Since youth coming from rich families can easily afford costly items of luxury, gradually, a competitive attitude grows among people to acquire most famous and acclaimed items like perfumes, watches, goggles etc.
Rather than collecting items for showing their economic worth, youth coming from middle class families are more inclined towards obtaining the items which, apart from being serviceable as symbol of status, should be able to pay them back the price paid for them by their proper utilization.
The article (Neelakantan,1999) describing American youth writes "Changing luxury spending patterns like this aren't unusual among today's new affluent shoppers who didn't inherit their wealth and didn't necessarily grow up privileged. Many have made their money in technology, through entrepreneurship or because of sheer talent in the sports and entertainment fields. And while this new crowd is probably spending more, it is taking the conspicuous out of consumption--showing less, with more style."
Edwin Colyer (2005,That's rich, redefining luxury brands) writes "However you want to define luxury, though, one thing is certain: it is now commonplace and affordable. Disposable income has risen dramatically over the past 30 years and there is more money to spend on "extras." Luxury purchases are for celebrating an occasion, self reward or to show off status."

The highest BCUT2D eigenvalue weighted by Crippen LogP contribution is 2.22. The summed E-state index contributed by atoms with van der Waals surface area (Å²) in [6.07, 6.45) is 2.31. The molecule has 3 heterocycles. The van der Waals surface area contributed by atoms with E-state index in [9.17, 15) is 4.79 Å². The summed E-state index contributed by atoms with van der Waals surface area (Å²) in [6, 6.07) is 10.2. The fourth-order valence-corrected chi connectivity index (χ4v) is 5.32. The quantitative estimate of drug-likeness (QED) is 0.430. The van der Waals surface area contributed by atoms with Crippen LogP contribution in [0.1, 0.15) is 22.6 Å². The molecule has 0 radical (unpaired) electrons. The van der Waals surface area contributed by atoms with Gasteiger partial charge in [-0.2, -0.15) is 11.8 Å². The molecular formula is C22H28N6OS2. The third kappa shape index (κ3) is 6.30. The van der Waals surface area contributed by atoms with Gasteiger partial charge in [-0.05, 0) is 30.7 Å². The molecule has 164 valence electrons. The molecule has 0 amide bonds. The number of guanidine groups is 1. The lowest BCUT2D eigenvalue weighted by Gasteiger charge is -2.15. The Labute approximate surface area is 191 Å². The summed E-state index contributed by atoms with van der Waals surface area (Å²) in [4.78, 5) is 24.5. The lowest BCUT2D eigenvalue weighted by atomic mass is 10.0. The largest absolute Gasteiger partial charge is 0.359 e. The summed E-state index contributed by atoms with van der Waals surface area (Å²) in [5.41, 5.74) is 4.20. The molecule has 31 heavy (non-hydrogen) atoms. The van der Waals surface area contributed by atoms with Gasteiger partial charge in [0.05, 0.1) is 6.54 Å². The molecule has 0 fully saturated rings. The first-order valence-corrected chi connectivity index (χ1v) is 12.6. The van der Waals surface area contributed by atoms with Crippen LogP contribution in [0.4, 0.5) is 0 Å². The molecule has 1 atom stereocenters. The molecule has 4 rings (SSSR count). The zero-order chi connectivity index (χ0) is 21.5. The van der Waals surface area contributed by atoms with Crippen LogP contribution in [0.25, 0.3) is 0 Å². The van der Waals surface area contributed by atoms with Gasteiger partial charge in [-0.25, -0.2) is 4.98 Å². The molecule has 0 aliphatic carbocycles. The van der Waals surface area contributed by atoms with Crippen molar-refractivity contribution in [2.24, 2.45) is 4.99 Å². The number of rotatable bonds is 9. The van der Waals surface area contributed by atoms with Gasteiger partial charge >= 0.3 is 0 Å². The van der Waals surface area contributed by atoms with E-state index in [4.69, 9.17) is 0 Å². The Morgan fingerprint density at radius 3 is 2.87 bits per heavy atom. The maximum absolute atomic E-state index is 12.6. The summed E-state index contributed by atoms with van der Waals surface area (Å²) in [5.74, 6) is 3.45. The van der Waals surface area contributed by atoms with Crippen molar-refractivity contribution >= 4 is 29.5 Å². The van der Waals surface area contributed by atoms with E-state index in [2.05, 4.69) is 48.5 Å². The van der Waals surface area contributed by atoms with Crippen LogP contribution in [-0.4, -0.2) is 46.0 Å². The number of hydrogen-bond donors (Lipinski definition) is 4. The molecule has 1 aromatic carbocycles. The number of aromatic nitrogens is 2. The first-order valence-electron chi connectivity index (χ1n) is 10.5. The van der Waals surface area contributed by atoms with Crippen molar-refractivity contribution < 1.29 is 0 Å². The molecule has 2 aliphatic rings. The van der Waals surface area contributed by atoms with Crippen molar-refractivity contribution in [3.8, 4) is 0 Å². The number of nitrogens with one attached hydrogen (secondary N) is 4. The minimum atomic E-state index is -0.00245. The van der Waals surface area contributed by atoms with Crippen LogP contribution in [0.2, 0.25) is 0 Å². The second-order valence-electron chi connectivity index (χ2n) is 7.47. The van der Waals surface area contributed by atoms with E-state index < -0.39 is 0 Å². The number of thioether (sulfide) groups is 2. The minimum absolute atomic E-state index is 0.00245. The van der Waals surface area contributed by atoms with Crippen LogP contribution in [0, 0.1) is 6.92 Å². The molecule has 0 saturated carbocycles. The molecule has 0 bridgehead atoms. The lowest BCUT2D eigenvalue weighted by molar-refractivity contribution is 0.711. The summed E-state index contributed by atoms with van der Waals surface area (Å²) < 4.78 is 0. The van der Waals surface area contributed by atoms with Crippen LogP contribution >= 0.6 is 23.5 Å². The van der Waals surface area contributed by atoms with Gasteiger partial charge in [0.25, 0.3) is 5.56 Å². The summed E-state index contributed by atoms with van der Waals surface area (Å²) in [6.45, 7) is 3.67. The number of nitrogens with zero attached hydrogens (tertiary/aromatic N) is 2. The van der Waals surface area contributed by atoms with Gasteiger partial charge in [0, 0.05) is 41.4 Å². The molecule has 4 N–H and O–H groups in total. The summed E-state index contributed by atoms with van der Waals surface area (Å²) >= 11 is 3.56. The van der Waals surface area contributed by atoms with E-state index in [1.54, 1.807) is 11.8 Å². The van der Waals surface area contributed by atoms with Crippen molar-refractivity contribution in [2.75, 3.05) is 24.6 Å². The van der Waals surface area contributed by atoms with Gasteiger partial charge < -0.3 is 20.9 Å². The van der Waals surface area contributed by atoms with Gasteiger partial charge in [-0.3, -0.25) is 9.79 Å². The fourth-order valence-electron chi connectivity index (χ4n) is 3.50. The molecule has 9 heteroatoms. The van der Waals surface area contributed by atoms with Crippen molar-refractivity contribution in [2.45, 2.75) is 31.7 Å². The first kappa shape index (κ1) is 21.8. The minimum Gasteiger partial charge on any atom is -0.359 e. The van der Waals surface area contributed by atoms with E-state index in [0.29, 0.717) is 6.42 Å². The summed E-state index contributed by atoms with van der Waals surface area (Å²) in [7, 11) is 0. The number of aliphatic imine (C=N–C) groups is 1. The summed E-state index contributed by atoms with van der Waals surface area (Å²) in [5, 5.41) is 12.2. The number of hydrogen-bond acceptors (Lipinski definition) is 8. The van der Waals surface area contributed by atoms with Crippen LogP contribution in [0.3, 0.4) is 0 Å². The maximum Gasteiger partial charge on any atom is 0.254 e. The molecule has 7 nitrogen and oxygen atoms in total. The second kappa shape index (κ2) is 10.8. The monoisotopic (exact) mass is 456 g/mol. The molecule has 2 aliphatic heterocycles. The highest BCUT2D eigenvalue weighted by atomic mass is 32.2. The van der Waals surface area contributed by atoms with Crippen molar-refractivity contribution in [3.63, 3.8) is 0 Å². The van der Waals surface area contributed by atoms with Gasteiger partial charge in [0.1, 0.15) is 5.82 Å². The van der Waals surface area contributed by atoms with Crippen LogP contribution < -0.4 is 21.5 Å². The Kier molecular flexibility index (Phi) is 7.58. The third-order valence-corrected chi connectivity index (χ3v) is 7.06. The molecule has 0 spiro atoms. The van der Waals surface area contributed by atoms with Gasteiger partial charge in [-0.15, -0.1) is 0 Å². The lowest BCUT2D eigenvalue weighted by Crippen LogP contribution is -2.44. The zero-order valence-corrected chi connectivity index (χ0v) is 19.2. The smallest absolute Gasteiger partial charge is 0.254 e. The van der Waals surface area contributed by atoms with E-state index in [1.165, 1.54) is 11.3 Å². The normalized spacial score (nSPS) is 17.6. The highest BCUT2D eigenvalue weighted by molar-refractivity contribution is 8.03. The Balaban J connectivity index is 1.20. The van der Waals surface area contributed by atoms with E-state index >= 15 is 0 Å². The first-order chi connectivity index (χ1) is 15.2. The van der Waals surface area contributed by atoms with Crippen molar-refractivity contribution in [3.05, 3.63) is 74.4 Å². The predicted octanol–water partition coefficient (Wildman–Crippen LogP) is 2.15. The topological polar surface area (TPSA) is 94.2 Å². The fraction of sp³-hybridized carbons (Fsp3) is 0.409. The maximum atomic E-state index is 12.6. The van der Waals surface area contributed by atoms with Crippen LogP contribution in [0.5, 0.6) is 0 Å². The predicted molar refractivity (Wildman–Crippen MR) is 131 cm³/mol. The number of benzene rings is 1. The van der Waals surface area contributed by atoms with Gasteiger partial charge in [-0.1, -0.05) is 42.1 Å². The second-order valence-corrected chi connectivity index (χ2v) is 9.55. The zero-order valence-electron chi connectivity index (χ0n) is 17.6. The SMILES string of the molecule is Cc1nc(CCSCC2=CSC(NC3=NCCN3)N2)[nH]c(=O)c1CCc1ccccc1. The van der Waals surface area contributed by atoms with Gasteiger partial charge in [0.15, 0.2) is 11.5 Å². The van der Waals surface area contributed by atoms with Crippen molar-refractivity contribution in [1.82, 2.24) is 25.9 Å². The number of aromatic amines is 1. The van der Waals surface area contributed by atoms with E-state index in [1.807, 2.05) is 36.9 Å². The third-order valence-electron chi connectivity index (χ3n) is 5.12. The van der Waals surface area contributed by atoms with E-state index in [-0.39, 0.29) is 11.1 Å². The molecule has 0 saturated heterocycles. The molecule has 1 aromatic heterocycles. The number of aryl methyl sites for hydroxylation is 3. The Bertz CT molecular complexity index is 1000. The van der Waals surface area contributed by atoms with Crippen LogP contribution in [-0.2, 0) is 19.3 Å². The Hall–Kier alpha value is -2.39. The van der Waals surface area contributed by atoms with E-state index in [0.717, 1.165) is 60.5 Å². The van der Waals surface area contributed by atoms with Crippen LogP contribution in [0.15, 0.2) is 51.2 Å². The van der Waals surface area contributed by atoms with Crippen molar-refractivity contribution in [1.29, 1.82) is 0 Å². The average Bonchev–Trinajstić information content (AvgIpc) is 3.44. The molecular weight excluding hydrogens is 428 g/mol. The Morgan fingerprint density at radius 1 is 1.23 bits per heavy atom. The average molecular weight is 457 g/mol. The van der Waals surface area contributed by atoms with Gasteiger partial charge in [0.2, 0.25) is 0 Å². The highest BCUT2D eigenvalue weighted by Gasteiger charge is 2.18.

However, on an average the purchasing power of youth in last decade has significantly improved as Harrison Group/VNU Teen Trend Report (2006) says
"According to the Census Bureau, there are currently 25.2 million teens, ages 13-18, in the U.S. Their purchasing power is substantial: If you add part-time job earnings, allowance and the average amount of their parent's money they spend every year, teens comprise a $195 billion market. Over a third of teens hold part-time jobs, working 18 hours a week, on average, and earning $483 per month."
The role of spontaneous liking or disliking towards luxury, though not completely alienable in its effect of contribution towards development of liking or dislike in young towards different items of fashion and luxury, the overall effect of this factor in generation of interest in young people for different brand names and their products can be observed to have only limited effect and only for certain products.
Young people are quiet impressionable by their nature and get heavily influenced by society and different methods of marketing in shaping of their behaviour.
Catherine Cole Gutierrez (August 2006) writes "Media influences have been shown to help define consumer's worlds by sketching an image in their mind that the consumer will want to relate to and attain for him/her (Lippman ,1992). It has been suggested that since the mainstream introduction of television, Americans have been frequently bombarded with images of success and wealth, and the purchase of luxury products may in fact be purchased simply to improve one's status (Mandel, Petrova, and Cialdini 2006)."
Some writers have formed an extremist opinion on